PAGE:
San Diego

A Look at San Diego's Financial Battles Over the Public Records Act

City data shows taxpayers have paid $576,000 in judgments over the release of public documents since 2010. This as the city attorney looked to change the state's public records law.

The City of San Diego paid more than $576,000 since 2010 for violating the state’s public records law.

According to data obtained by NBC 7 Investigates, in the last nine years the city has been sued for withholding public documents 23 times - two cases were filed by the same plaintiff over the same issue and three cases are still pending. 

In 11 of the cases, a judge found that the city violated the state’s public records laws. Some plaintiffs in other cases settled and agreed to drop the case whereas for the remaining cases a judge ruled in favor of the city. 

Public records lawsuit payouts by the city, according to data analyzed by NBC 7 Investigates.

The $576,494 in court payouts do not include amounts the city spent to pay outside attorneys nor does it indicate the number of staff hours used to fight the lawsuits.

Last month, San Diego’s City Attorney Mara Elliott teamed up with State Senator Ben Hueso in an effort to overhaul the California Public Records Act. Elliott justified Senate Bill 615 as a way to prevent the city from fighting frivolous lawsuits and save thousands of dollars for homeless services and sidewalk repair.

But government transparency groups, including the San Diego Pro Chapter of the Society of Professional Journalists, argue the legislation would have taken away the public’s ability to legally confront government agencies that are refusing to release records.

The largest single payout was paid to property owner Ponani Sukamar for $158,000. According to court documents, Sukamar’s attorneys had submitted a request for public documents before filing the lawsuit. The city turned over some, but not all documents. It was not until Sukamar’s attorneys filed a lawsuit that the remaining hundreds of documents were turned over.

Plaintiffs who received financial settlements in public records lawsuits against the city of San Diego.

In a March 3 editorial in the Times of San Diego, Elliott used Sukamar’s case as an example for the need to reform the state’s open records law, writing that the law as it is currently written punishes municipalities for what were simple mistakes. [LINK:]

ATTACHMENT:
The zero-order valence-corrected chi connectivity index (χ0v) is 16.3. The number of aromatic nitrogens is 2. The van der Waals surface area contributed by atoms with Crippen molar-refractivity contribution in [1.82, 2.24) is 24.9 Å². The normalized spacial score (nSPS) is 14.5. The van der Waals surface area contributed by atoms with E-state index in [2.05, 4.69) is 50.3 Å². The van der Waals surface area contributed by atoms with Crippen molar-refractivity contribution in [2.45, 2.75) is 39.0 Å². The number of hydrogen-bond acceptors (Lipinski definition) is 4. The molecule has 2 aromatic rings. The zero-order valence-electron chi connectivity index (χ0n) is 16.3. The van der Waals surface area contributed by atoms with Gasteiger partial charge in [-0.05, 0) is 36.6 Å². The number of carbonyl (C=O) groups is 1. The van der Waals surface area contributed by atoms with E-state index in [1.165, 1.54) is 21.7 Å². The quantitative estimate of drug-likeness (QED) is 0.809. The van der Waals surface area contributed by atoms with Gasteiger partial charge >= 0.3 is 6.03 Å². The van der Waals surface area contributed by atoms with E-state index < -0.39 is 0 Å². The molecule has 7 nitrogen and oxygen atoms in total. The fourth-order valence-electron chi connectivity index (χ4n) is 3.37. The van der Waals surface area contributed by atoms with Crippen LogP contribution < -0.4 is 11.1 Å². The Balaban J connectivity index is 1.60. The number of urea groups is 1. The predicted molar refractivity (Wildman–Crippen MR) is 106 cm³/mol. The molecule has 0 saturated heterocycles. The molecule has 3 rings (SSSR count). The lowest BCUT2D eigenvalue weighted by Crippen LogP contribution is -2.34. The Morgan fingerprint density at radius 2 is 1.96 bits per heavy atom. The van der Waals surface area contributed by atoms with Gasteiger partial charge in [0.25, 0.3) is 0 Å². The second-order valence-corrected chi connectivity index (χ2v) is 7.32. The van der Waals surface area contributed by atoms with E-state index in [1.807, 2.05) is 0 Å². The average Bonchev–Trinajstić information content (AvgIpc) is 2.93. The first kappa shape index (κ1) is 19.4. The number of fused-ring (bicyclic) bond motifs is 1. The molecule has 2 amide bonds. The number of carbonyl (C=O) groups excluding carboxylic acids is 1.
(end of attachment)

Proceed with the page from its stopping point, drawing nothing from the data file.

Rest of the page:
“If just one sheet of paper is inadvertently overlooked by any one of the dozens of city employees who are asked to search for records, it can lead to an expensive judgment against taxpayers,” wrote Elliott, ignoring the fact that a judge in Sukamar’s case had found the city had failed to turn over 146 documents in that case.

Added Elliott, “No excuses, no explanations, are allowed. That no-excuses rule was created in a recent case that cost taxpayers $158,000. Following a diligent search, the city had provided hundreds of records, but an innocent error was made. The lawyer who discovered the mistake got paid $158,000 in fees — money that could have gone to streets and sidewalks, parks and libraries.”

In a message from the City Attorney’s Office to NBC 7, a spokesperson said another issue with the law is plaintiffs are allowed to recover costs but nothing is awarded to the city if a judge deems a public records lawsuit as frivolous. 

But one local attorney says the number of judgments against the city shows that there is nothing frivolous about these types of cases. Attorney, and mayoral candidate, Cory Briggs has been awarded $257,429.75 since 2010 and has filed ten of the 23 cases, three of which are currently pending.

"As court rulings have shown time and again, the only thing frivolous about lawsuits over the disclosure of public records has been the city attorney's basis for not turning over the records in the first place. If the city attorney wants to see the biggest culprit in driving up litigation costs for taxpayers, she should look in the mirror."

Last week, amid mounting criticism, State Senator Hueso abruptly withdrew Senate Bill 615

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